Monitoring ones credit is a valuable way of preventing credit damage and credit fraud. Monitoring can be done by an agency for a consumer for a price, or by the consumer him or herself. Credit reporting agencies offer to “monitor” your credit for a price. Credit monitoring services can be costly, a reason why many individuals shy away from them. These services cost anywhere between about $40 to nearly $150 per year depending upon the provider. Typically, these services say they will notify you if anything unusual or suspicious appears on your consumer credit report. Since these agencies are likely to do a more thorough, honest job than the individual, it is sometimes better to pay the price. Although this is true, there is another general opinion that says “Don’t bother with credit-monitoring services, monitor your own credit.” One can monitor his or her own credit to make sure that his/her record is a fair and accurate representation. This can be done by ordering and reviewing consumer credit reports from the three major reporting agencies, Experian, Equifax, and TransUnion.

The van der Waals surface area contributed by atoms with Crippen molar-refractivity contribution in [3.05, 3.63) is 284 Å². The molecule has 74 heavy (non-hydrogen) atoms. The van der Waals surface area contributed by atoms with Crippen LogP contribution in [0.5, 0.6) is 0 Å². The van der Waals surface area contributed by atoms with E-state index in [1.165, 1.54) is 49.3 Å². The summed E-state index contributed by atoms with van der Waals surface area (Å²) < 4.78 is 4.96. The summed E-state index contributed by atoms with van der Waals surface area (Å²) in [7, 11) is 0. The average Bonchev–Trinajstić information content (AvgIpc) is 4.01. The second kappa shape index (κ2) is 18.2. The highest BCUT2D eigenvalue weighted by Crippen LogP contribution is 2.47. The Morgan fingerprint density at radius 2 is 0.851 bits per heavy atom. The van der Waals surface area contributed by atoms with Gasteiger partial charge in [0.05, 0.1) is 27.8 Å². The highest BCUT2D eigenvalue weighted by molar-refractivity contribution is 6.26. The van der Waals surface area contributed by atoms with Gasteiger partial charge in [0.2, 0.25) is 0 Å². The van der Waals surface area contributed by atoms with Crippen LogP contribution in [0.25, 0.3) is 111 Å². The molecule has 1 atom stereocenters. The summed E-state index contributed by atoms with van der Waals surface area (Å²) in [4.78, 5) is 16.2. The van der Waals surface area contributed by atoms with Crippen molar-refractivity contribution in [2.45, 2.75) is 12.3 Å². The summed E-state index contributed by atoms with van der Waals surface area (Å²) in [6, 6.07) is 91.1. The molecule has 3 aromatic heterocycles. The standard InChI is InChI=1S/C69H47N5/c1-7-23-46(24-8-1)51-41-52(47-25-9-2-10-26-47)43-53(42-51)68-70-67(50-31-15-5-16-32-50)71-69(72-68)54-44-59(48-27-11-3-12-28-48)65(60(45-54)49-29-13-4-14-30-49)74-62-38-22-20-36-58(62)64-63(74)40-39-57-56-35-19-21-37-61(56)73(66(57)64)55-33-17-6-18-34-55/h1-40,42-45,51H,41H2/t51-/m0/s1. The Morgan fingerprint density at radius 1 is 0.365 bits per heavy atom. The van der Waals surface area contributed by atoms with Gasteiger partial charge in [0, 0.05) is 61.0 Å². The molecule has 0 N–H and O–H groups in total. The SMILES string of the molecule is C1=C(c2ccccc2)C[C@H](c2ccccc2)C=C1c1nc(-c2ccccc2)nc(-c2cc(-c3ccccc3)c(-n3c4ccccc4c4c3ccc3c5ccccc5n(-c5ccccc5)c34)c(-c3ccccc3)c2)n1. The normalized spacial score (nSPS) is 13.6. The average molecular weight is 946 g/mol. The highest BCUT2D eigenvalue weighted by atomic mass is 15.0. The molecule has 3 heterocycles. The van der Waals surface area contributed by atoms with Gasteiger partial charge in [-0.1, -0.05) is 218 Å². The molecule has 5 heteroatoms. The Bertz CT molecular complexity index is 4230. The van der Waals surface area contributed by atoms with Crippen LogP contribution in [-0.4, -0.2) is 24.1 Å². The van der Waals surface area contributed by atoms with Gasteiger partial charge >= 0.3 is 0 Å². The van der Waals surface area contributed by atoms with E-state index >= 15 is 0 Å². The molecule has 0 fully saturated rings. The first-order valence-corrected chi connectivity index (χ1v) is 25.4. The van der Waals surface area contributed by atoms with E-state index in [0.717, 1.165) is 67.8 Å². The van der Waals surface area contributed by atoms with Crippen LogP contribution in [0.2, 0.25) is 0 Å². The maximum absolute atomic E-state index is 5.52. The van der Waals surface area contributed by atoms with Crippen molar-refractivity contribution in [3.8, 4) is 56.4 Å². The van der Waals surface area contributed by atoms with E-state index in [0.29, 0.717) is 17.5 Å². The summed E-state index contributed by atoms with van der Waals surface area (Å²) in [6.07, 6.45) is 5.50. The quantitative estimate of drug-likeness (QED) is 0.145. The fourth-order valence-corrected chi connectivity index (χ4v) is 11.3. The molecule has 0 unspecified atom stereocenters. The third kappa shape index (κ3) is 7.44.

A report can be requested from each of the three consumer credit reporting bureaus at the same time. The advantage of reviewing the three reports simultaneously that a complete picture of consumer credit report history could be rendered. This overall look at the 3 scores is representative of a “true credit score.” However, if an individual wants to monitor the accuracy of his/her consumer credit reports throughout the year, the consumer should request a report from one bureau initially, then follow up with another bureau’s report four months later and the third four months after that. This is an effective way to monitor credit at no cost. If errors are found, no matter how small, be sure to get them fixed, and make sure that all three bureaus are contacted with notice of your. One should receive amended reports within a week after the changes take effect. Be sure to close long unused accounts that are listed as still active on your consumer credit report. Unused accounts are opportunities for identity thieves. If an account is closed, ask that it be listed as “closed at the request of the consumer.”